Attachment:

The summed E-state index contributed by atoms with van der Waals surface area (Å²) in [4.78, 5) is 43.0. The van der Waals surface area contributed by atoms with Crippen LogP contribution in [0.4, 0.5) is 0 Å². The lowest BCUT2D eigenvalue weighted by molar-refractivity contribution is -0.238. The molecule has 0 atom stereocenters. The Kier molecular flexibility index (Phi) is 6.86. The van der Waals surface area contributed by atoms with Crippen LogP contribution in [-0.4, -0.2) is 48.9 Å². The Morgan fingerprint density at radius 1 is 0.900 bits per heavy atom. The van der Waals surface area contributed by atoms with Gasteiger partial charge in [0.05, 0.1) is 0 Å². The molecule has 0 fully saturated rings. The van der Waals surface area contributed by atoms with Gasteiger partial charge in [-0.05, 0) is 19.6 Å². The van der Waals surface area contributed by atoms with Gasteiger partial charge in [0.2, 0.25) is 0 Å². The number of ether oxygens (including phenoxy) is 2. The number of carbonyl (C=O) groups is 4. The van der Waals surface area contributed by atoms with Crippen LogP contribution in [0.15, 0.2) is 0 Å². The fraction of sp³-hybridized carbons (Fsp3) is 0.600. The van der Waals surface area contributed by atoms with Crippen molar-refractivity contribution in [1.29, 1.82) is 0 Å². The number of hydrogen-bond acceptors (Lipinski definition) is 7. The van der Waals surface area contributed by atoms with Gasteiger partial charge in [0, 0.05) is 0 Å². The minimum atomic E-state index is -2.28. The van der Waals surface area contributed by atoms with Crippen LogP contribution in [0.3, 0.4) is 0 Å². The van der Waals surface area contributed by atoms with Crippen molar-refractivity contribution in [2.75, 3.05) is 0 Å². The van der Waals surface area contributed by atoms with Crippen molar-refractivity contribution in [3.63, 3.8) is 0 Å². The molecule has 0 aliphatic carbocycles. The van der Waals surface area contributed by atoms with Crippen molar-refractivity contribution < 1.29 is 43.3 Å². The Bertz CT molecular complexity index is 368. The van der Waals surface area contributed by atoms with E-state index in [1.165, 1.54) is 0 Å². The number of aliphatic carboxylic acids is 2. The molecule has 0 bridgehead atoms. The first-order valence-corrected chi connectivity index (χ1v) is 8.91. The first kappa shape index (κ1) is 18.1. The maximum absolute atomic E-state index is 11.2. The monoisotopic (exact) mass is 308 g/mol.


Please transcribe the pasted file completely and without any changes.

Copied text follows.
The summed E-state index contributed by atoms with van der Waals surface area (Å²) in [4.78, 5) is 43.0. The van der Waals surface area contributed by atoms with Crippen LogP contribution in [0.4, 0.5) is 0 Å². The lowest BCUT2D eigenvalue weighted by molar-refractivity contribution is -0.238. The molecule has 0 atom stereocenters. The Kier molecular flexibility index (Phi) is 6.86. The van der Waals surface area contributed by atoms with Crippen LogP contribution in [-0.4, -0.2) is 48.9 Å². The Morgan fingerprint density at radius 1 is 0.900 bits per heavy atom. The van der Waals surface area contributed by atoms with Gasteiger partial charge in [0.05, 0.1) is 0 Å². The molecule has 0 fully saturated rings. The van der Waals surface area contributed by atoms with Gasteiger partial charge in [-0.05, 0) is 19.6 Å². The van der Waals surface area contributed by atoms with Gasteiger partial charge in [0.2, 0.25) is 0 Å². The number of ether oxygens (including phenoxy) is 2. The number of carbonyl (C=O) groups is 4. The van der Waals surface area contributed by atoms with Crippen LogP contribution in [0.15, 0.2) is 0 Å². The fraction of sp³-hybridized carbons (Fsp3) is 0.600. The van der Waals surface area contributed by atoms with Crippen molar-refractivity contribution in [1.29, 1.82) is 0 Å². The number of hydrogen-bond acceptors (Lipinski definition) is 7. The van der Waals surface area contributed by atoms with Gasteiger partial charge in [0, 0.05) is 0 Å². The minimum atomic E-state index is -2.28. The van der Waals surface area contributed by atoms with Crippen LogP contribution in [0.3, 0.4) is 0 Å². The van der Waals surface area contributed by atoms with Crippen molar-refractivity contribution in [2.75, 3.05) is 0 Å². The van der Waals surface area contributed by atoms with Crippen molar-refractivity contribution in [3.63, 3.8) is 0 Å². The molecule has 0 aliphatic carbocycles. The van der Waals surface area contributed by atoms with Crippen molar-refractivity contribution < 1.29 is 43.3 Å². The Bertz CT molecular complexity index is 368. The van der Waals surface area contributed by atoms with E-state index in [1.165, 1.54) is 0 Å². The number of aliphatic carboxylic acids is 2. The molecule has 0 bridgehead atoms. The first-order valence-corrected chi connectivity index (χ1v) is 8.91. The first kappa shape index (κ1) is 18.1. The maximum absolute atomic E-state index is 11.2. The monoisotopic (exact) mass is 308 g/mol.